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Letter to the Editor

We applaud Eileen Anderson’s efforts to track down the price of a screening mammogram at various mammography centers around town (“The Adventures of a Health Care Consumer

,” February 12) – no easy task! Although she found that our center had the lowest price (this is true even after adding in our price for computer-aided detection), we do not advocate shopping for healthcare primarily by price.



Far more important than price is quality. You want experienced technologists who know how to get the highest quality mammograms, since blurriness and poor positioning lower the chances of spotting cancers. You want experienced radiologists who can detect small cancers – the ones that are the easiest to cure. We know information on quality is tougher to get than pricing data. We suggest asking your doctors, friends, and relatives for recommendations. You can learn about radiologists’ training and experience through the American Board of Medical Specialties

and the hospitals’ or imaging centers’ web sites.




Other important factors are service, convenience, and comfort. Can you schedule your mammogram when you need it? If you have a breast lump, how quickly can you be seen? When do you get your results? If additional testing or biopsy is needed, can they be done the same day? How comfortable do you feel with the staff and surroundings?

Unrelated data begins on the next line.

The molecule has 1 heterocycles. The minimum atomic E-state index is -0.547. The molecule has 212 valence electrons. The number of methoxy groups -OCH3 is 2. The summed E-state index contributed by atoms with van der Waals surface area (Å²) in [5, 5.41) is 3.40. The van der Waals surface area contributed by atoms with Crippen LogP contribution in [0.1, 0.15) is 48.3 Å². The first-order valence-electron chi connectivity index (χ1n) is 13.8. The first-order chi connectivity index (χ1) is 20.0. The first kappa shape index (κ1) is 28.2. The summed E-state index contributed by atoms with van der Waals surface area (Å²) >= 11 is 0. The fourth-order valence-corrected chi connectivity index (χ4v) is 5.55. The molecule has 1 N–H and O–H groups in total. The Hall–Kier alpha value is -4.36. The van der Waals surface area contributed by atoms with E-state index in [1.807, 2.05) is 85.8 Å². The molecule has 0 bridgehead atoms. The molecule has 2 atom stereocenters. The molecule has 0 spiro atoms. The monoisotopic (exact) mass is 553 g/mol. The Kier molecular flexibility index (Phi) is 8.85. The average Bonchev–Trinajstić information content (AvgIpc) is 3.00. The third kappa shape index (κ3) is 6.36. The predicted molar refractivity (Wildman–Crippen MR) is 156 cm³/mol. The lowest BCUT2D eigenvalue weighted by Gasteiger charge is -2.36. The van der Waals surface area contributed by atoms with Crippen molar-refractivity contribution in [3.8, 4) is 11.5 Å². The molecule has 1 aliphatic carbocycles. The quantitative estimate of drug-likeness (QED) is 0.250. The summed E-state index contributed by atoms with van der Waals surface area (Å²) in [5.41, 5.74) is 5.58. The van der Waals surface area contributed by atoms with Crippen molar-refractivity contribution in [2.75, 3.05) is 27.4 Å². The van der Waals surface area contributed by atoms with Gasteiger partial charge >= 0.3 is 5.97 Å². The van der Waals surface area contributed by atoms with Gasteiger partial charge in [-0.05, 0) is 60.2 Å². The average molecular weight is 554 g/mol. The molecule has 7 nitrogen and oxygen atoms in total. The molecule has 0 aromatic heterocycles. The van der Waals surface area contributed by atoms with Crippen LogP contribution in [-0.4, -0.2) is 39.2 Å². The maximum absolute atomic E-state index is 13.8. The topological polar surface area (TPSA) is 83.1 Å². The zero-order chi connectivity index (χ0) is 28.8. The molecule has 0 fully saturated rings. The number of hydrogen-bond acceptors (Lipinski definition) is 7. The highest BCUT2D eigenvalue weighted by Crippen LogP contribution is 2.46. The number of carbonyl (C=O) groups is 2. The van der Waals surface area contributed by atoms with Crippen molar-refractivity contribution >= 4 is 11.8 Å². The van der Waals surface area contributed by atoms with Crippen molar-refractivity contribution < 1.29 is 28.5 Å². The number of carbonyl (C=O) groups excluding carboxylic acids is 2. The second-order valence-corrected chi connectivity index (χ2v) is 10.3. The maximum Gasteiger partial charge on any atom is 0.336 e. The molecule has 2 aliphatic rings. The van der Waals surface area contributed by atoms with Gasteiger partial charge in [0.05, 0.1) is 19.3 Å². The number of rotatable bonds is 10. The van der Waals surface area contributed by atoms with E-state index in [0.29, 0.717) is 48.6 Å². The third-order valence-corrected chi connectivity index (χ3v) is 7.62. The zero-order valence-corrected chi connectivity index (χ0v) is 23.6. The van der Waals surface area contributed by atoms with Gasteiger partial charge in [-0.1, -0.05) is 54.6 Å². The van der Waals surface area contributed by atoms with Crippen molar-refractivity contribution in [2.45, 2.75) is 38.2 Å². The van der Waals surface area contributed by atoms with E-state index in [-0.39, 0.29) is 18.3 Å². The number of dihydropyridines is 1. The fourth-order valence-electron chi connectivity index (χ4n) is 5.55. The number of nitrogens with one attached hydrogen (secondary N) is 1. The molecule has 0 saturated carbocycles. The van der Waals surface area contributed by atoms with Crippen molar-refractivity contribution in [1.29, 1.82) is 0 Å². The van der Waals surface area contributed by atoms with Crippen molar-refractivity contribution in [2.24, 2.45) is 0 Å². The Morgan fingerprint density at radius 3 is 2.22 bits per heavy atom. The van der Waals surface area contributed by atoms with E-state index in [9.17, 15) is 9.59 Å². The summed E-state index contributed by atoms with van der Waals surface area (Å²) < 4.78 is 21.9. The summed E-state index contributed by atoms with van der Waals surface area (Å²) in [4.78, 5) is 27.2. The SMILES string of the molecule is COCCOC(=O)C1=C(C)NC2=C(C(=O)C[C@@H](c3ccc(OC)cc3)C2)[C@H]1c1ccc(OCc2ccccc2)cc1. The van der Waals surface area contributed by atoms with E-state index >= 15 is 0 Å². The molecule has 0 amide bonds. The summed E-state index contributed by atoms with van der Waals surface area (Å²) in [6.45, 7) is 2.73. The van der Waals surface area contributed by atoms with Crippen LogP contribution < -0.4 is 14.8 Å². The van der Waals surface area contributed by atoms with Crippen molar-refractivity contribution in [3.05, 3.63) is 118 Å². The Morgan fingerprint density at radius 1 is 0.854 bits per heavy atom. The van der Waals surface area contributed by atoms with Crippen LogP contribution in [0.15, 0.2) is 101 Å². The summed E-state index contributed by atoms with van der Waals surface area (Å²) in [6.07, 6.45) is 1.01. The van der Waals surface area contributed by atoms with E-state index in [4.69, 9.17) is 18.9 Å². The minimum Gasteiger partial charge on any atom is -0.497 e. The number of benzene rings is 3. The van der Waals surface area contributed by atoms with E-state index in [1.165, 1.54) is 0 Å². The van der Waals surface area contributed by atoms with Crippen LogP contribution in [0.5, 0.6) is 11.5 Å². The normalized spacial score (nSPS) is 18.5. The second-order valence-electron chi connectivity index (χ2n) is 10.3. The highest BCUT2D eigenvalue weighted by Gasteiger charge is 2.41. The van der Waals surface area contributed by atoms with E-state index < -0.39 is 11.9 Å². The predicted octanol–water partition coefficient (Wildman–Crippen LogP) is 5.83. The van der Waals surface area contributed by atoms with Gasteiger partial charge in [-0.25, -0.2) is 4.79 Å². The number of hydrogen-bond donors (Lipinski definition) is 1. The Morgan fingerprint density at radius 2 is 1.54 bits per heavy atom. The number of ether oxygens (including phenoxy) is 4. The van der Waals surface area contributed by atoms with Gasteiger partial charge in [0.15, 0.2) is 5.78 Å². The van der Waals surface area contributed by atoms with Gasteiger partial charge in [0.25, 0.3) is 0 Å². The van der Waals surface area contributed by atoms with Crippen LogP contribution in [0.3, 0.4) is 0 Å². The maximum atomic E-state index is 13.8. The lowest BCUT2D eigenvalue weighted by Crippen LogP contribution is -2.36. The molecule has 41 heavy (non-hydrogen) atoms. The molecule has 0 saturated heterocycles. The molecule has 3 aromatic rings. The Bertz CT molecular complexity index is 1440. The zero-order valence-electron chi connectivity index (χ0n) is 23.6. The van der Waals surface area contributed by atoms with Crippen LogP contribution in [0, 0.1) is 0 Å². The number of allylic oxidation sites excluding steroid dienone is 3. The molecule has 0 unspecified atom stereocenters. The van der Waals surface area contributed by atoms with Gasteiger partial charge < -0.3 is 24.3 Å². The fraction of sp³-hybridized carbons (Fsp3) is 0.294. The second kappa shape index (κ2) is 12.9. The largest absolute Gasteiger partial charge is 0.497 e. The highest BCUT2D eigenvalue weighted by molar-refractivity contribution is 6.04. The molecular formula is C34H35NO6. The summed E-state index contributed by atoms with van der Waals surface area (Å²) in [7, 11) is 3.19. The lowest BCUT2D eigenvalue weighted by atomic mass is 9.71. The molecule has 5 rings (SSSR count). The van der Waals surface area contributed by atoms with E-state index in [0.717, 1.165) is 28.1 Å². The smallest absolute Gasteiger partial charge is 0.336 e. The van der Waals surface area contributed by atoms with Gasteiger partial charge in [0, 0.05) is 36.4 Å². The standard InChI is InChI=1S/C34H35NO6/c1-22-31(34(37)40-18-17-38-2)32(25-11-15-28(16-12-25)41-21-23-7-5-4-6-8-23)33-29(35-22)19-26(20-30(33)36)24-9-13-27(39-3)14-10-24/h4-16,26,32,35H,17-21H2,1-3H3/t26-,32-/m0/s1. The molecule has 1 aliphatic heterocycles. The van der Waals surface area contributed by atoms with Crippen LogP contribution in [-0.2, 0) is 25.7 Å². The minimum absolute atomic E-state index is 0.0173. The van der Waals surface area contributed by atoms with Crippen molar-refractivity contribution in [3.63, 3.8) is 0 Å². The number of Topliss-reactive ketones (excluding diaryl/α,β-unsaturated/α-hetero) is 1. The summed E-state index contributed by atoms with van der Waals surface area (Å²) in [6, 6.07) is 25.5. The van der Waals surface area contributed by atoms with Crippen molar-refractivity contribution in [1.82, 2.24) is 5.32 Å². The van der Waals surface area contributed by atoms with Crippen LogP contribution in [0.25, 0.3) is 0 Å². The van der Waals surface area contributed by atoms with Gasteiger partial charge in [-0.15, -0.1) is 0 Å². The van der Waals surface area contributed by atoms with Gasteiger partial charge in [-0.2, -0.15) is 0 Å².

As an informed consumer, be ready to question what you’re told. Ms. Anderson was led to believe that digital mammograms are best at cancer detection. In most cases, there’s no difference in accuracy between digital and non-digital mammography. For women with dense breast tissue, it has been our experience that supplementing mammography with ultrasound actually provides a greater benefit than getting a digital mammogram. And be aware that any potential benefits of digital mammograms can be wiped out if taken by inexperienced technologists or interpreted by inexperienced radiologists. Once again, quality matters.



Finally, know your options. If you are uninsured, you need not “pay the highest price.” The Pittsburgh Race for the Cure, run every Mother’s Day, helps to fund the American Cancer Society’s Mammography Voucher Program

. This program provides free mammograms and other testing for those least able to pay. All women over the age of 40 should have a screening mammogram once a year. It’s one of the most important healthcare decisions you can make.



Thomas S. Chang, MD


Marcela Böhm-Vélez, MD, FACR


Michelle R. Straka, MD


Barbara H. Ward, MD


Weinstein Imaging Associates


Pittsburgh, PA

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